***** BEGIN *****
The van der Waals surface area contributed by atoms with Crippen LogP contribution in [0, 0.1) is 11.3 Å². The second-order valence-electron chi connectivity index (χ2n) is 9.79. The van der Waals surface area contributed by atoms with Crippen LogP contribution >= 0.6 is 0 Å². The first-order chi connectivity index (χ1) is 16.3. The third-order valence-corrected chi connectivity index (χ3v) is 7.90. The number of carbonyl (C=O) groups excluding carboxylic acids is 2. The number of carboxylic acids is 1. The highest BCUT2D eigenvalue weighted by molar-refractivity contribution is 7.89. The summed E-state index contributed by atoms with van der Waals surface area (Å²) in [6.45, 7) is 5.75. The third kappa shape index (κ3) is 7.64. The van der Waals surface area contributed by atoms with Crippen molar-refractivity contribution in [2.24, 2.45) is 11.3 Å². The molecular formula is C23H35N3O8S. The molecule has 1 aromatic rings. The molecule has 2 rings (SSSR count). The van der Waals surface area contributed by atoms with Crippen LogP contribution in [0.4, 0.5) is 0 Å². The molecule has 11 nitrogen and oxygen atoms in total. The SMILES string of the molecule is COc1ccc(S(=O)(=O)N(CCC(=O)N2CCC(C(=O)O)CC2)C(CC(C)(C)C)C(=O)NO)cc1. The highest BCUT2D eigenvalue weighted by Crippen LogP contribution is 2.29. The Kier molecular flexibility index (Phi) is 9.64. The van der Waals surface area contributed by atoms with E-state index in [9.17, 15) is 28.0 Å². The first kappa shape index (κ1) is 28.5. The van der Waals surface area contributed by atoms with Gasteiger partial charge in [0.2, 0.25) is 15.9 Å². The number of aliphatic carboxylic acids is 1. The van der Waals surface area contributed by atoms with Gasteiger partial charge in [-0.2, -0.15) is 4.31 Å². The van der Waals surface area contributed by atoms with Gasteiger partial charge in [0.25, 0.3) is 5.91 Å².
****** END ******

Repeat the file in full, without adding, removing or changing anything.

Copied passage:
The van der Waals surface area contributed by atoms with Crippen LogP contribution in [0, 0.1) is 11.3 Å². The second-order valence-electron chi connectivity index (χ2n) is 9.79. The van der Waals surface area contributed by atoms with Crippen LogP contribution >= 0.6 is 0 Å². The first-order chi connectivity index (χ1) is 16.3. The third-order valence-corrected chi connectivity index (χ3v) is 7.90. The number of carbonyl (C=O) groups excluding carboxylic acids is 2. The number of carboxylic acids is 1. The highest BCUT2D eigenvalue weighted by molar-refractivity contribution is 7.89. The summed E-state index contributed by atoms with van der Waals surface area (Å²) in [6.45, 7) is 5.75. The third kappa shape index (κ3) is 7.64. The van der Waals surface area contributed by atoms with Crippen molar-refractivity contribution in [2.24, 2.45) is 11.3 Å². The molecular formula is C23H35N3O8S. The molecule has 1 aromatic rings. The molecule has 2 rings (SSSR count). The van der Waals surface area contributed by atoms with Crippen LogP contribution in [0.4, 0.5) is 0 Å². The molecule has 11 nitrogen and oxygen atoms in total. The SMILES string of the molecule is COc1ccc(S(=O)(=O)N(CCC(=O)N2CCC(C(=O)O)CC2)C(CC(C)(C)C)C(=O)NO)cc1. The highest BCUT2D eigenvalue weighted by Crippen LogP contribution is 2.29. The Kier molecular flexibility index (Phi) is 9.64. The van der Waals surface area contributed by atoms with E-state index in [9.17, 15) is 28.0 Å². The first kappa shape index (κ1) is 28.5. The van der Waals surface area contributed by atoms with Gasteiger partial charge in [0.2, 0.25) is 15.9 Å². The number of aliphatic carboxylic acids is 1. The van der Waals surface area contributed by atoms with Gasteiger partial charge in [-0.2, -0.15) is 4.31 Å². The van der Waals surface area contributed by atoms with Gasteiger partial charge in [0.25, 0.3) is 5.91 Å².